U of R study suggests 1-in-2 over 60 experience “mini-strokes”

News out of the University of Rochester ( @urmcdiscoveries ) this week suggests that the key to understanding dementia and other cognitive degeneration over the age of 60 may be understanding trauma to the brain so slight as to be imperceptible when it happens. These events are known as “mini-strokes” (microinfarcts to their friends) and have previously been missed by traditional MRI, which is not sensitive enough to detect their passage. However:

Microinfarcts are far more common than previously understood; it is believed that about 50 percent of individuals over the age of 60 have experienced at least one mini-stroke. Studies have also correlated the presence of mini-strokes with the symptoms of dementia. An estimated 55 percent of individuals with mild dementia and upwards of 70 percent of individuals with more severe symptoms show evidence of past mini-strokes. This association has led researchers to believe that these mini-strokes may be key contributors to age-related cognitive decline and dementia.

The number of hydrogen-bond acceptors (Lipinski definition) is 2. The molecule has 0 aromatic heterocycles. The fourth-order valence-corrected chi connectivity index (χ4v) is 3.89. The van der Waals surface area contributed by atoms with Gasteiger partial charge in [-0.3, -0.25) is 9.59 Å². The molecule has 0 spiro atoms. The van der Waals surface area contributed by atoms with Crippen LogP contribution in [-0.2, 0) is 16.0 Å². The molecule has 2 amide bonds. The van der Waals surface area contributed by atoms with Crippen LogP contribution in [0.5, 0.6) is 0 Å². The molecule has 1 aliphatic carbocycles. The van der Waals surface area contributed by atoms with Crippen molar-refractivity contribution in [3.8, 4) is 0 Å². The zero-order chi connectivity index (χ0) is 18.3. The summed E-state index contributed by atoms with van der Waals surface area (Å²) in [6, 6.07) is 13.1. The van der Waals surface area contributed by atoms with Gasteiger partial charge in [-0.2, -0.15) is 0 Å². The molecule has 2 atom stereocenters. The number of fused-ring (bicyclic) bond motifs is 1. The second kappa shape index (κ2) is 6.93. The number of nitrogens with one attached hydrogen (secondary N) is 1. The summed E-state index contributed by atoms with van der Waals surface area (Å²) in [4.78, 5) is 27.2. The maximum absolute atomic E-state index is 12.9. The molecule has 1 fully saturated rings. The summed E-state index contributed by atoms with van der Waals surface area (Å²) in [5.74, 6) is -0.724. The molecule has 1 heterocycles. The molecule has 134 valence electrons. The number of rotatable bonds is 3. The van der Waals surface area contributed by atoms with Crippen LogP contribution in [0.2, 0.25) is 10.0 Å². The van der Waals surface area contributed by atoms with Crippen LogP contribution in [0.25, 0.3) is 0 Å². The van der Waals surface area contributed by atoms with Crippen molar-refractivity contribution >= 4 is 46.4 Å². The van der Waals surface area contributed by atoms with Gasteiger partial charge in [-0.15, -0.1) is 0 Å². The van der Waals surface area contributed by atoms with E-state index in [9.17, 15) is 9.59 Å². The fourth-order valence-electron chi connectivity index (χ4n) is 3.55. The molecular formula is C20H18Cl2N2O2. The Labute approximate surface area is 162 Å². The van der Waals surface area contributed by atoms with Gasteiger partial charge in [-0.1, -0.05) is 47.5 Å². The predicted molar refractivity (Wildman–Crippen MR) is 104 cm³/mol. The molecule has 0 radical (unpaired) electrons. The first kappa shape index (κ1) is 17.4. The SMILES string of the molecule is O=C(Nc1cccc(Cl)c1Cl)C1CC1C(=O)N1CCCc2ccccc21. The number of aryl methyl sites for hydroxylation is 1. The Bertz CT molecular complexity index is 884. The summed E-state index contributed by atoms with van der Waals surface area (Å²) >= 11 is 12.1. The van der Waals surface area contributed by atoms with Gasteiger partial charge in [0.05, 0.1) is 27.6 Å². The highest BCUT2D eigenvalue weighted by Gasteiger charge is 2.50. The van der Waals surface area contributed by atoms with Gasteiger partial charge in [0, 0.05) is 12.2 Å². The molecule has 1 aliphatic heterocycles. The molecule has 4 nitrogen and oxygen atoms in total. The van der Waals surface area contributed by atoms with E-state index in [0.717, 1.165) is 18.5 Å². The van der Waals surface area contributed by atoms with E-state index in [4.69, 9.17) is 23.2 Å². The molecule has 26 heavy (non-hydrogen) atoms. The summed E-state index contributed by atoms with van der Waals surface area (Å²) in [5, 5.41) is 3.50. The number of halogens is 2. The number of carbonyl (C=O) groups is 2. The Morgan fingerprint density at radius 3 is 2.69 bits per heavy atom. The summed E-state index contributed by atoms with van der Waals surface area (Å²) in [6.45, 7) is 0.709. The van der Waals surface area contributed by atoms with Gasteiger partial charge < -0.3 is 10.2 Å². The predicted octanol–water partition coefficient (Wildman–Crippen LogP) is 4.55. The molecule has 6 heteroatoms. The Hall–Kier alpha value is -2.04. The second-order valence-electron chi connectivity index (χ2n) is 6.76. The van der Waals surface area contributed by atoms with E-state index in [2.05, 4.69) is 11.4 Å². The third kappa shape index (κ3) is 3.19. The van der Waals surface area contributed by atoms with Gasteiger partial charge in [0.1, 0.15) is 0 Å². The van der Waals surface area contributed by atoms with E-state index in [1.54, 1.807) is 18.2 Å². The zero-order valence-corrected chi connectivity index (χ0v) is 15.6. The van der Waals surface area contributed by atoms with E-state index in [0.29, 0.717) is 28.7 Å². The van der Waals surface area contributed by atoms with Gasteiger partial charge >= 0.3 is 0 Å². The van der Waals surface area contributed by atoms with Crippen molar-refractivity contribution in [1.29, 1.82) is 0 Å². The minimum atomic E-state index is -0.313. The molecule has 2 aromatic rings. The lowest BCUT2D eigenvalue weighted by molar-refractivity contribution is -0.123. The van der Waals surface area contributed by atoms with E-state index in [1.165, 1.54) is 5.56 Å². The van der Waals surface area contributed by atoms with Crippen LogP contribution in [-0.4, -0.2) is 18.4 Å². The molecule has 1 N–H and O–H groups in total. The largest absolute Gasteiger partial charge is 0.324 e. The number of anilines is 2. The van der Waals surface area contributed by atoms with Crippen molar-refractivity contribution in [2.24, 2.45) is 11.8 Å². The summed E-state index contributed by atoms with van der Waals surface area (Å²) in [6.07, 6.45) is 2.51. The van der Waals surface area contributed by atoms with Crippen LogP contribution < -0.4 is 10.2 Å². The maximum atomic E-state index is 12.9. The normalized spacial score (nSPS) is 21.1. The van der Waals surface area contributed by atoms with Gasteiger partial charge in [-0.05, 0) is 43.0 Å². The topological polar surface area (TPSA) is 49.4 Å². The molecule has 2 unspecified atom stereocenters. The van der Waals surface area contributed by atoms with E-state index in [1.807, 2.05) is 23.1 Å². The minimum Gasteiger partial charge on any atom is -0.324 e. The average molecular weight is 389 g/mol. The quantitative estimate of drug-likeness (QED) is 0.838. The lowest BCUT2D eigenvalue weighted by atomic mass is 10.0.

When people think of “a stroke,” the thing they envision is anything but a subtle or imperceptible. And it is true that stroke events we’re more familiar with are sudden and life-altering events. But according to the article, any damage done to brain tissue as a result of a disruption of blood flow is considered a stroke. And these events can happen very slowly and very subtly. Up to several weeks, according to the research.

So now that you know this, just try not to think about it every time you get a headache, ok? Ok.

By Tommy Belknap

Owner, developer, editor of DragonFlyEye.Net, Tom Belknap is also a freelance journalist for The 585 lifestyle magazine. He lives in the Rochester area with his wife and son.